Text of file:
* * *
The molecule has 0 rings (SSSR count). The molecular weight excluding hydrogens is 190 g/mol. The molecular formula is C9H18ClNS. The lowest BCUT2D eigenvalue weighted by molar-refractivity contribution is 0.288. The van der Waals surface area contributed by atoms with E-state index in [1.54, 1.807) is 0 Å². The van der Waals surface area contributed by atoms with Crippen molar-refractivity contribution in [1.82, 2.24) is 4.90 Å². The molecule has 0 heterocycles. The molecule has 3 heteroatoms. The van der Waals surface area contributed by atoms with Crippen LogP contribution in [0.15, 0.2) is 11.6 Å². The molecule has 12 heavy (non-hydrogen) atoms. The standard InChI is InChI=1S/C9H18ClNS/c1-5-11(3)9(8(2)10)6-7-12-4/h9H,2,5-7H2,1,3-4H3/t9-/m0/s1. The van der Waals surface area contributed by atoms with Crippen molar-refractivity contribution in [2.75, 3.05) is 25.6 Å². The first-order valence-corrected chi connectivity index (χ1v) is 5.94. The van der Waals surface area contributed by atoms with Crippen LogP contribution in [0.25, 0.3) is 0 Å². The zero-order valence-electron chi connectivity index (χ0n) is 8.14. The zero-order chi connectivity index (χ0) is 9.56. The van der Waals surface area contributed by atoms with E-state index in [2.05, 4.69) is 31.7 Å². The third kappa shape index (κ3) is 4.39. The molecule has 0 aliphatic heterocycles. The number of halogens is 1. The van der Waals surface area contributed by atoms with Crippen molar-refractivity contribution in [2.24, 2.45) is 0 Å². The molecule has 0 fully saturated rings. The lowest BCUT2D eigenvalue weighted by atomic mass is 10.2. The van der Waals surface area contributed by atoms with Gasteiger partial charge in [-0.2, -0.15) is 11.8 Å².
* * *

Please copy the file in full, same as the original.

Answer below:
The molecule has 0 rings (SSSR count). The molecular weight excluding hydrogens is 190 g/mol. The molecular formula is C9H18ClNS. The lowest BCUT2D eigenvalue weighted by molar-refractivity contribution is 0.288. The van der Waals surface area contributed by atoms with E-state index in [1.54, 1.807) is 0 Å². The van der Waals surface area contributed by atoms with Crippen molar-refractivity contribution in [1.82, 2.24) is 4.90 Å². The molecule has 0 heterocycles. The molecule has 3 heteroatoms. The van der Waals surface area contributed by atoms with Crippen LogP contribution in [0.15, 0.2) is 11.6 Å². The molecule has 12 heavy (non-hydrogen) atoms. The standard InChI is InChI=1S/C9H18ClNS/c1-5-11(3)9(8(2)10)6-7-12-4/h9H,2,5-7H2,1,3-4H3/t9-/m0/s1. The van der Waals surface area contributed by atoms with Crippen molar-refractivity contribution in [2.75, 3.05) is 25.6 Å². The first-order valence-corrected chi connectivity index (χ1v) is 5.94. The van der Waals surface area contributed by atoms with Crippen LogP contribution in [0.25, 0.3) is 0 Å². The zero-order valence-electron chi connectivity index (χ0n) is 8.14. The zero-order chi connectivity index (χ0) is 9.56. The van der Waals surface area contributed by atoms with E-state index in [2.05, 4.69) is 31.7 Å². The third kappa shape index (κ3) is 4.39. The molecule has 0 aliphatic heterocycles. The number of halogens is 1. The van der Waals surface area contributed by atoms with Crippen molar-refractivity contribution in [2.24, 2.45) is 0 Å². The molecule has 0 fully saturated rings. The lowest BCUT2D eigenvalue weighted by atomic mass is 10.2. The van der Waals surface area contributed by atoms with Gasteiger partial charge in [-0.2, -0.15) is 11.8 Å².